would you nod your head at this kind of argument?
According to an estimate, while Rs.1,30,856 crores has been spent on education in Coastal Andhra and Rs.38,247 crores in Rayalaseema, expenditure on Telangana is only Rs.16,338 crores.found that precious nugget of knowledge in an appeal sent to the prime minister (and sonia gandhi, of course) recently by an organization called 'Hyderabad Forum for Telangana' (you will find the appeal here on facebook, and with some of my comments on it, here).
look at those figures: 1,30,856 crores were spent on the nine districts of coastal andhra since 1956, while 38,247 crores were spent on the four districts of rayalaseema and only 16,338 crores were spent on the ten districts of telangana! while around 14,000 crores were spent on each district of andhra, 9,500 crores on each district of rayalaseema, and only 1600 crores were spent on each district of telangana. or only around 8.5% of the entire education expenditure since 1956 was spent on telangana (which is home to around 40% of the total population of the state)! i ask myself, shouldn't the estimator have asked himself: am i going slightly overboard, maybe?
if you were a plain, garden-variety conspiracy theorist, you'd hesitate a little before manufacturing those kind of estimates. you'd worry about believability. but in the homes of the telangana separatists these days, every ganesha on every wall calendar drinks milk, so all the manufacturers need to worry about is to keep the supply of milk running. and that's the only concern that worries them: the supply shouldn't run dry, we'll think about quality later, much, much later. so like illicit liquor producers across the slums of india, they throw in whatever they can lay their hands on into the brew: the academic equivalents of chemicals, offal, dead rats. because the market needs the fix, and now. more than it needs solutions to hunger, caste or poverty.
so none of the believers ask: whose estimate? what source? when did they compile the data? but until now the immensely creative knowledge of the manufacturers was mostly thrust on domestic users. and for a major part of the fifteen years of their efforts to build a market, there were very few takers for their kind of knowledge, their product, even in the domestic market. until sections of the congress, away from power for nine long years and desperately short of electoral mantras, and a few other mainstream politicians took on the responsibility of marketing this new post-reforms variant of an old, discredited product. it was only then that it attained the kind of visibility in public discourse that sharad pawar and many others in the congress lend to the shiv sena in maharashtra.
did andhra pradesh spend rs.1,30,856 crores plus 38,247 crores plus 16,338 crores on education since 1956?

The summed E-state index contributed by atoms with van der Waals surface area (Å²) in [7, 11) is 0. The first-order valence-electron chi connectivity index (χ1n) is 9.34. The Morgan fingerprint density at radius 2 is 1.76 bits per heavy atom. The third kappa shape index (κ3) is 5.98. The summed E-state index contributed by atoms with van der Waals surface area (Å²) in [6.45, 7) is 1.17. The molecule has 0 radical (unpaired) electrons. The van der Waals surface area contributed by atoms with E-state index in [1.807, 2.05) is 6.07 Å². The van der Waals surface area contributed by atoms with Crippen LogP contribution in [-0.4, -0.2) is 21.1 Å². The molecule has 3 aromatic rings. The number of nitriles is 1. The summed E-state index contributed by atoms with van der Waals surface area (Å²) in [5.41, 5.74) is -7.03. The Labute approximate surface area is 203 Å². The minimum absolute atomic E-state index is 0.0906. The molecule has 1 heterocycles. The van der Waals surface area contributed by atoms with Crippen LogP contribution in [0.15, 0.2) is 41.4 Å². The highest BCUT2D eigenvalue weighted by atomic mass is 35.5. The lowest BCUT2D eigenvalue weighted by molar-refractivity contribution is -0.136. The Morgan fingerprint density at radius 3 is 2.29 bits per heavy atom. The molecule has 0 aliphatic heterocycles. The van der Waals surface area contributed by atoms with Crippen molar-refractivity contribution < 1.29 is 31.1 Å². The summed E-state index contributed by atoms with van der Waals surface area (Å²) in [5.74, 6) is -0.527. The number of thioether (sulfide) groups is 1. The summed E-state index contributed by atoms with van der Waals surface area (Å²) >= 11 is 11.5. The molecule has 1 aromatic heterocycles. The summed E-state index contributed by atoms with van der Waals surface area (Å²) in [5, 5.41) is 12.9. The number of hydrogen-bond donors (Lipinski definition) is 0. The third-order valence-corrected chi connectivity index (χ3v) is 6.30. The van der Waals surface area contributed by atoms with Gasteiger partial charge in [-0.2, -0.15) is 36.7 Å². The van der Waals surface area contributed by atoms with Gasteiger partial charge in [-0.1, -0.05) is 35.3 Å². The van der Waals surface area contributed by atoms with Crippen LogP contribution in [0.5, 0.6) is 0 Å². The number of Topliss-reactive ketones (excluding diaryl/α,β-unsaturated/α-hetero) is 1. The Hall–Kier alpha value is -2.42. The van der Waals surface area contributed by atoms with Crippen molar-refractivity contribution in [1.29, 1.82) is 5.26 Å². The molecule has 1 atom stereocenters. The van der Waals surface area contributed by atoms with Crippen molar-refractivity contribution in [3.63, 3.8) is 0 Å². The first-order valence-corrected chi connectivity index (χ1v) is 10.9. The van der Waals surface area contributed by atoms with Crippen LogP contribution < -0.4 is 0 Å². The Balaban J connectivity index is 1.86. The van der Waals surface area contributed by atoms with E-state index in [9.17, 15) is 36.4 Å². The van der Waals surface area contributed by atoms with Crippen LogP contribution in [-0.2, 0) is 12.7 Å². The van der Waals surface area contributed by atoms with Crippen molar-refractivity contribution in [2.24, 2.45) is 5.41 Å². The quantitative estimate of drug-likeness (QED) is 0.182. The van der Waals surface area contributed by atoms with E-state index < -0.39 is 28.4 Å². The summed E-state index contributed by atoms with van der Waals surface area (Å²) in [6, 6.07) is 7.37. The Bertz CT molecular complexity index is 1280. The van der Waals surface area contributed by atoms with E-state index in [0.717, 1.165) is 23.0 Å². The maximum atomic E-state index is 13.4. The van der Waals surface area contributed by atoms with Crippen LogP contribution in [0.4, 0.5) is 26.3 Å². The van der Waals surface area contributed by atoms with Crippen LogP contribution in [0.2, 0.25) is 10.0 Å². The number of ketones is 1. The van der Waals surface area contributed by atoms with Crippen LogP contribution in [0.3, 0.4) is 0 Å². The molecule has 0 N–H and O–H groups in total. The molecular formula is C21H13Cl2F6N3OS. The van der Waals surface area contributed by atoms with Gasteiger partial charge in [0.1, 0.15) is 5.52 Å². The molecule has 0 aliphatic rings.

no. rs.1,30,856 crores plus 38,247 crores plus 16,338 crores is rs.1,85,441 crores, and i don't think the government of andhra pradesh has spent even half as much on education, cumulatively, in all the years since 1956. but you can check for yourself from the andhra pradesh government's own budget estimates that you can find through a little exploration here. let me outline here some of the results i obtained through my own efforts at exploration there:
*2009-10. the budget estimate for expenditure on education for the year 2009-10 is around 10,800 crores in 2009-10, (page 32),
* 2000-01. 3,619 crores was actually incurred in 2000-2001,
* 1990-91. rs.995 crores in 1990-91,
* 1980-81. 198 crores in 1980-81,
* 1970-71. rs.60 crores in 1970-71
* 1960-61. rs.15 crores in 1960-61
those are mostly budget estimates (and i've rounded off some of them), culled from various budget speeches by the finance ministers of those times, and there'd be very minor revisions at the end of those years. i've quoted figures from the first year of each decade (1960-61, 1970-71, 1980-81, 1990-91, 2000-2001 and the current year, 2009-10) so that we'd get a very general sense of what could be the average spending on education, each year, during any particular decade (50s, 60s, 70s, 80s, 90s and 2000s). after going through the figures for many other years which i am not quoting here (because i don't think they're needed to make the point i'm trying to make-- any reader is welcome to check whatever figures are made available on the site, and please correct me), i've come up with some estimates of i) how much was spent, on an average, in each year in every decade since 1956 and ii) also an estimate of what could be the total amount spent by the government of andhra pradesh in all those years on general, higher and technical education. please note that i might be erring on a higher side, because i'm still trying to give the unnamed estimator a huge benefit of doubt:
1956-60: average spending on education in each year was rs.15 crore (i am taking the higher figure of the budget estimate of 1960-61, the first year of the next decade, as the average because i don't think it'd make much of difference to the total). the total spending on education for the four years (1956-57 until 1959-60) of the 50s comes to rs.60 crores.
1960-70. average spending on education in each year was rs.35 crores (i am still taking a higher figure, i think) and total spending on education in all the years during the 60s comes to rs.350 crores.
1970-80. average spending on education in each year was rs.150 crores, and total spending on education in all the years during the 70s comes to rs.1500 crores.
1980-90. average spending on education in each year was rs.600 crores, and total spending on education in all the years during the 80s comes to rs.6000 crores.